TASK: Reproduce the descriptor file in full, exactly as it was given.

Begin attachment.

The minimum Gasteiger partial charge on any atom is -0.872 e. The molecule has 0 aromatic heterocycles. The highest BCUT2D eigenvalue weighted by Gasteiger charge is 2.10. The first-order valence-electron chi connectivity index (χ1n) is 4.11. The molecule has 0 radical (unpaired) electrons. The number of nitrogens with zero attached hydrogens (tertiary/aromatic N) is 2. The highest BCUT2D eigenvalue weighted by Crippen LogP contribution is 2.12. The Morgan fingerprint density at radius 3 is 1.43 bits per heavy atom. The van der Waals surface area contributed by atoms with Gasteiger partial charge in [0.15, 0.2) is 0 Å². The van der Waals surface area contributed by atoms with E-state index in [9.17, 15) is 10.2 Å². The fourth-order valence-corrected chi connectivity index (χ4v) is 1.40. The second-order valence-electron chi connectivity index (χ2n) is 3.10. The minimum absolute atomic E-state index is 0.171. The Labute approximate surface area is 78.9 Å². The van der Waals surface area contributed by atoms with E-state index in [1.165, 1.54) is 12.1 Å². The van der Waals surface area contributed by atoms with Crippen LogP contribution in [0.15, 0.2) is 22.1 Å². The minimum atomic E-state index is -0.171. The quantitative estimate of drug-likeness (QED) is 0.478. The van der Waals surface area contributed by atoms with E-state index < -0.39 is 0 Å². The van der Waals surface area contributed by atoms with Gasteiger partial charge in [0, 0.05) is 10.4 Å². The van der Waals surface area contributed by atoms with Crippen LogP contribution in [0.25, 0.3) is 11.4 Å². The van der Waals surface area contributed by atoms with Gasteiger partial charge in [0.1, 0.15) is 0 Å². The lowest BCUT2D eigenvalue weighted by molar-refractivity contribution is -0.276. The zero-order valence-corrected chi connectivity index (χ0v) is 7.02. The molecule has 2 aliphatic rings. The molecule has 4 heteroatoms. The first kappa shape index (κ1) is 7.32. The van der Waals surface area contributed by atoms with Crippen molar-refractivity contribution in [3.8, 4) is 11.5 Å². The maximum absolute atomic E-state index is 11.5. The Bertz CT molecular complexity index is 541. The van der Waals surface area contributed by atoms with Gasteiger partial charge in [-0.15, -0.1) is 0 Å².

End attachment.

The minimum Gasteiger partial charge on any atom is -0.872 e. The molecule has 0 aromatic heterocycles. The highest BCUT2D eigenvalue weighted by Gasteiger charge is 2.10. The first-order valence-electron chi connectivity index (χ1n) is 4.11. The molecule has 0 radical (unpaired) electrons. The number of nitrogens with zero attached hydrogens (tertiary/aromatic N) is 2. The highest BCUT2D eigenvalue weighted by Crippen LogP contribution is 2.12. The Morgan fingerprint density at radius 3 is 1.43 bits per heavy atom. The van der Waals surface area contributed by atoms with Gasteiger partial charge in [0.15, 0.2) is 0 Å². The van der Waals surface area contributed by atoms with E-state index in [9.17, 15) is 10.2 Å². The fourth-order valence-corrected chi connectivity index (χ4v) is 1.40. The second-order valence-electron chi connectivity index (χ2n) is 3.10. The minimum absolute atomic E-state index is 0.171. The Labute approximate surface area is 78.9 Å². The van der Waals surface area contributed by atoms with E-state index in [1.165, 1.54) is 12.1 Å². The van der Waals surface area contributed by atoms with Crippen LogP contribution in [0.15, 0.2) is 22.1 Å². The minimum atomic E-state index is -0.171. The quantitative estimate of drug-likeness (QED) is 0.478. The van der Waals surface area contributed by atoms with E-state index < -0.39 is 0 Å². The van der Waals surface area contributed by atoms with Gasteiger partial charge in [0, 0.05) is 10.4 Å². The van der Waals surface area contributed by atoms with Crippen LogP contribution in [0.25, 0.3) is 11.4 Å². The van der Waals surface area contributed by atoms with Gasteiger partial charge in [0.1, 0.15) is 0 Å². The lowest BCUT2D eigenvalue weighted by molar-refractivity contribution is -0.276. The zero-order valence-corrected chi connectivity index (χ0v) is 7.02. The molecule has 2 aliphatic rings. The molecule has 4 heteroatoms. The first kappa shape index (κ1) is 7.32. The van der Waals surface area contributed by atoms with Crippen molar-refractivity contribution in [3.8, 4) is 11.5 Å². The maximum absolute atomic E-state index is 11.5. The Bertz CT molecular complexity index is 541. The van der Waals surface area contributed by atoms with Gasteiger partial charge in [-0.15, -0.1) is 0 Å².